|There's no good way to connect to the battery power terminals inside the UPS. There's just nothing easily accessible. I could have scraped insulation from the PC board and the ground wire, but I decided instead to drill small holes in the rear PC board and solder the additional wires directly to the battery terminals. I added the short black and red wires shown, and put a 45A Anderson Powerpole connector on each one. The PC board is a nuisance to remove - everything snaps in and a combination of tools and more than the normal complement of manipulative appendages is required to access the bottom portion.|
|Here's one view of the final installation of the switchers in the
UPS chassis. I used two heavy-gauge wires in parallel for each of
the power connections. The white wire connects the negative
terminal of one switcher to the positive of the other, placing them in
series for double the voltage. They are adjusted to 48V at the
factory, giving a total of 96V. Since this is also the dropout
voltage of the UPS, they must be adjusted, and I used the provided pot
to set them to 52V each, giving 104V total, which should be a
comfortable margin. I would have liked to set them even higher,
but they have a non-adjustable overvoltage protection feature.
The supplies are diode-protected, so no harm will be done if an external source of DC at the unit's nominal 120V is connected.
|This is a view of the final assembly from another angle. The heavy gage IEC line cords simply go through the hole left by removing the Twist-Lock connector and mounting plate. They connect to the outlet strip in the Prius.|
|A front view of the installation before putting the top cover back on.|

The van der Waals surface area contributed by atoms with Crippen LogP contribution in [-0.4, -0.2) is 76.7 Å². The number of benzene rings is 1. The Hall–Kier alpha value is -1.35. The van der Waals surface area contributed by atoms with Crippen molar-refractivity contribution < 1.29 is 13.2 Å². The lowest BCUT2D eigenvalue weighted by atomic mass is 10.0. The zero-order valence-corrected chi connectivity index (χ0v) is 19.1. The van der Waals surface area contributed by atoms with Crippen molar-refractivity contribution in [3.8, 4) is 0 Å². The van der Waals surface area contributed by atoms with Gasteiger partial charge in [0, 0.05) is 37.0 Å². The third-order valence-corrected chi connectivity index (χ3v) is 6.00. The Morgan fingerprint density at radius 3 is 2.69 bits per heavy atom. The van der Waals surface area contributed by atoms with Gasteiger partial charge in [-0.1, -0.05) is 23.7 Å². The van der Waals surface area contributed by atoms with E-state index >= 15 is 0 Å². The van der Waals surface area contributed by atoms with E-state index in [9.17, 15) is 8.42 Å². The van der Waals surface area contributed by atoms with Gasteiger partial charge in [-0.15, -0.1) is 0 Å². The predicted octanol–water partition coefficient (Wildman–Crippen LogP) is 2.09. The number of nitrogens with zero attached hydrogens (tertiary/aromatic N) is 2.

|The complete package weighs in at a bit over 50 pounds for 3kW of AC. This is only 12 pounds more than the 1.5kVA "medium system." The extra weight is from the somewhat longer chassis and, of course, the second switching supply. The actual power electronics weigh about the same, or maybe even less!|
|Here's the assembled 3kVA system in the trunk of the Prius. As
proof of my loss of sheet metal charisma, the two straps that fit
perfectly on the R1500XR unit don't quite make it around this one.
They're short by only an inch, and I'm stopping at the hardware store
for a small carabiner today.
There is an odd problem with the R3000XR unit having to do with an undocumented "feature" of the supply. It's a bit of a mystery as to why the software works this way, but in the interest of full documentation, I'll describe it here in case you're using this UPS in your PriUPS. The problem has to do with "cold starting" the UPS from the switching supplies. Incidentally, the R1500XR does NOT suffer from this problem. Here's the info:
IN ORDER TO BE ABLE TO RESTART THE R3000XR WITH THE SWITCHING SUPPLIES, IT MUST BE SHUT DOWN PROPERLY
Scenario 1: You are running a load from the UPS and no longer need to power it. You press the OFF button on the UPS to shut it down, and then turn off the Prius ignition. NO PROBLEM. When you next turn on the Prius, you can turn on the UPS by pressing and holding the ON button.
Scenario 2: You are running a load from the UPS and no longer need to power it. You turn OFF the Prius ignition, thus shutting down the switcher, and, of course the UPS. When you next turn on the Prius, you can NOT turn on the UPS. You just get a brief flash of the ON LED and nothing else. Before you can use the UPS on switcher power, you must APPLY PRIMARY (AC) power to the UPS and turn it on for a brief interval. Of course, if you are depending on the R3000XR for AC power, you are going to have a circular argument with your PriUPS!
Workaround: You can follow the first scenario, in which case the problem will never show up. However it is easy to forget to do so. Alternatively, you can keep a small UPS or even cigarette lighter inverter handy to "prime" the R3000XR.
The R3000XR is documented to be capable of "cold start" and in fact it is. I surmise that this "feature" was thrown in to protect against starting the UPS when the batteries are dead, which is what they appear to be if the switchers are shut down rather than the UPS turned off. I corresponded with HP about this problem and they suggested that the control software supplied with a new R3000XR might be able to work around this. I haven't tried it. How thoughtful of the software to be so protective, and so meddlesome.
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Updated 28 May 2006